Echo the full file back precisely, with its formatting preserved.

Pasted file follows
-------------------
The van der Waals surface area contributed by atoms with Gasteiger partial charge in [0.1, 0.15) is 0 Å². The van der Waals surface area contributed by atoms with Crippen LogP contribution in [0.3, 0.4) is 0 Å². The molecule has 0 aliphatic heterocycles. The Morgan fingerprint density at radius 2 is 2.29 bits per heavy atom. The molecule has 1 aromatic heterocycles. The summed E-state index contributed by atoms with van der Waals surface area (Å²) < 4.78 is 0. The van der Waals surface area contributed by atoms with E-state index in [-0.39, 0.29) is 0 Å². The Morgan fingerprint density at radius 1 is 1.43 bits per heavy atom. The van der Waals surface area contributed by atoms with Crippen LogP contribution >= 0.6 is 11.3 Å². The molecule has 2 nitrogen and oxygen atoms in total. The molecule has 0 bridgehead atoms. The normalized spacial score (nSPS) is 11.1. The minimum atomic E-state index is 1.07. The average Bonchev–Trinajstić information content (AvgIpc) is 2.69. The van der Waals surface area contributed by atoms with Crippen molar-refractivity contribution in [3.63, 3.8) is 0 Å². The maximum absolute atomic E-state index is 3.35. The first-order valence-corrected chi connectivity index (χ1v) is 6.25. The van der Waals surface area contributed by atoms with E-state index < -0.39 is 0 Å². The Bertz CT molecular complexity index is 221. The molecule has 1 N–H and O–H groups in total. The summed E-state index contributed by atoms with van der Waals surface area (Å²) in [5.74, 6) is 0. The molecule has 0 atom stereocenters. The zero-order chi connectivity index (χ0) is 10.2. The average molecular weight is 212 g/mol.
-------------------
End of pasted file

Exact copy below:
The van der Waals surface area contributed by atoms with Gasteiger partial charge in [0.1, 0.15) is 0 Å². The van der Waals surface area contributed by atoms with Crippen LogP contribution in [0.3, 0.4) is 0 Å². The molecule has 0 aliphatic heterocycles. The Morgan fingerprint density at radius 2 is 2.29 bits per heavy atom. The molecule has 1 aromatic heterocycles. The summed E-state index contributed by atoms with van der Waals surface area (Å²) < 4.78 is 0. The van der Waals surface area contributed by atoms with E-state index in [-0.39, 0.29) is 0 Å². The Morgan fingerprint density at radius 1 is 1.43 bits per heavy atom. The van der Waals surface area contributed by atoms with Crippen LogP contribution >= 0.6 is 11.3 Å². The molecule has 2 nitrogen and oxygen atoms in total. The molecule has 0 bridgehead atoms. The normalized spacial score (nSPS) is 11.1. The minimum atomic E-state index is 1.07. The average Bonchev–Trinajstić information content (AvgIpc) is 2.69. The van der Waals surface area contributed by atoms with Crippen molar-refractivity contribution in [3.63, 3.8) is 0 Å². The maximum absolute atomic E-state index is 3.35. The first-order valence-corrected chi connectivity index (χ1v) is 6.25. The van der Waals surface area contributed by atoms with E-state index < -0.39 is 0 Å². The Bertz CT molecular complexity index is 221. The molecule has 1 N–H and O–H groups in total. The summed E-state index contributed by atoms with van der Waals surface area (Å²) in [5.74, 6) is 0. The molecule has 0 atom stereocenters. The zero-order chi connectivity index (χ0) is 10.2. The average molecular weight is 212 g/mol.